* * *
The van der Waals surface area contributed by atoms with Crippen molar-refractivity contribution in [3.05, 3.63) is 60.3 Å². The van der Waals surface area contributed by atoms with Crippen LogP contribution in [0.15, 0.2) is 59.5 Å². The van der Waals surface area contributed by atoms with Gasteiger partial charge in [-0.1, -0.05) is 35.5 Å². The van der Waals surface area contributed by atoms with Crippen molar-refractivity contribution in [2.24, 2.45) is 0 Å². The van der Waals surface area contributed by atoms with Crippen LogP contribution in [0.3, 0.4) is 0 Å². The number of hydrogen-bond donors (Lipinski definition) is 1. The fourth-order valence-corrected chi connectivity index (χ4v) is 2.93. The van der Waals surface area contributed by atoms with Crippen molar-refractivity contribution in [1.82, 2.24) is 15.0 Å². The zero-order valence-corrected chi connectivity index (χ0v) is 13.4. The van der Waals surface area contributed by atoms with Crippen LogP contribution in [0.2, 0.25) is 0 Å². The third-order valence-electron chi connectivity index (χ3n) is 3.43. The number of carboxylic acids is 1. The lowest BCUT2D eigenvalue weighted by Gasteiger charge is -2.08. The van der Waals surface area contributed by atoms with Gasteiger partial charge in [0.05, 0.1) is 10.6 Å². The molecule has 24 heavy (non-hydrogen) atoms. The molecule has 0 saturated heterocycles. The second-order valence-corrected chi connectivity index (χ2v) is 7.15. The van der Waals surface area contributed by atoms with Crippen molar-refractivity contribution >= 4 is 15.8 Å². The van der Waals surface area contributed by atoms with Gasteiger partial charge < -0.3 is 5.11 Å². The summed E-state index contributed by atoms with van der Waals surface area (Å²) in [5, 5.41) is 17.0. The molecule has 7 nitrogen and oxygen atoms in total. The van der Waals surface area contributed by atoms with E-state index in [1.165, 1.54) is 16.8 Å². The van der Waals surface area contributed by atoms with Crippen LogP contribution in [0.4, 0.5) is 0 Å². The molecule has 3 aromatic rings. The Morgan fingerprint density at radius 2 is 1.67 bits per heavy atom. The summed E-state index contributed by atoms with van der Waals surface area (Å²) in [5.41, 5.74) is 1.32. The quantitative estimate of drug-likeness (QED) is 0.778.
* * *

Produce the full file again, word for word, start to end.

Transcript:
The van der Waals surface area contributed by atoms with Crippen molar-refractivity contribution in [3.05, 3.63) is 60.3 Å². The van der Waals surface area contributed by atoms with Crippen LogP contribution in [0.15, 0.2) is 59.5 Å². The van der Waals surface area contributed by atoms with Gasteiger partial charge in [-0.1, -0.05) is 35.5 Å². The van der Waals surface area contributed by atoms with Crippen molar-refractivity contribution in [2.24, 2.45) is 0 Å². The van der Waals surface area contributed by atoms with Crippen LogP contribution in [0.3, 0.4) is 0 Å². The number of hydrogen-bond donors (Lipinski definition) is 1. The fourth-order valence-corrected chi connectivity index (χ4v) is 2.93. The van der Waals surface area contributed by atoms with Crippen molar-refractivity contribution in [1.82, 2.24) is 15.0 Å². The zero-order valence-corrected chi connectivity index (χ0v) is 13.4. The van der Waals surface area contributed by atoms with Crippen LogP contribution in [0.2, 0.25) is 0 Å². The third-order valence-electron chi connectivity index (χ3n) is 3.43. The number of carboxylic acids is 1. The lowest BCUT2D eigenvalue weighted by Gasteiger charge is -2.08. The van der Waals surface area contributed by atoms with Gasteiger partial charge in [0.05, 0.1) is 10.6 Å². The molecule has 24 heavy (non-hydrogen) atoms. The molecule has 0 saturated heterocycles. The second-order valence-corrected chi connectivity index (χ2v) is 7.15. The van der Waals surface area contributed by atoms with Crippen molar-refractivity contribution >= 4 is 15.8 Å². The van der Waals surface area contributed by atoms with Gasteiger partial charge < -0.3 is 5.11 Å². The summed E-state index contributed by atoms with van der Waals surface area (Å²) in [5, 5.41) is 17.0. The molecule has 7 nitrogen and oxygen atoms in total. The van der Waals surface area contributed by atoms with E-state index in [1.165, 1.54) is 16.8 Å². The van der Waals surface area contributed by atoms with Crippen LogP contribution in [0.4, 0.5) is 0 Å². The molecule has 3 aromatic rings. The Morgan fingerprint density at radius 2 is 1.67 bits per heavy atom. The summed E-state index contributed by atoms with van der Waals surface area (Å²) in [5.41, 5.74) is 1.32. The quantitative estimate of drug-likeness (QED) is 0.778.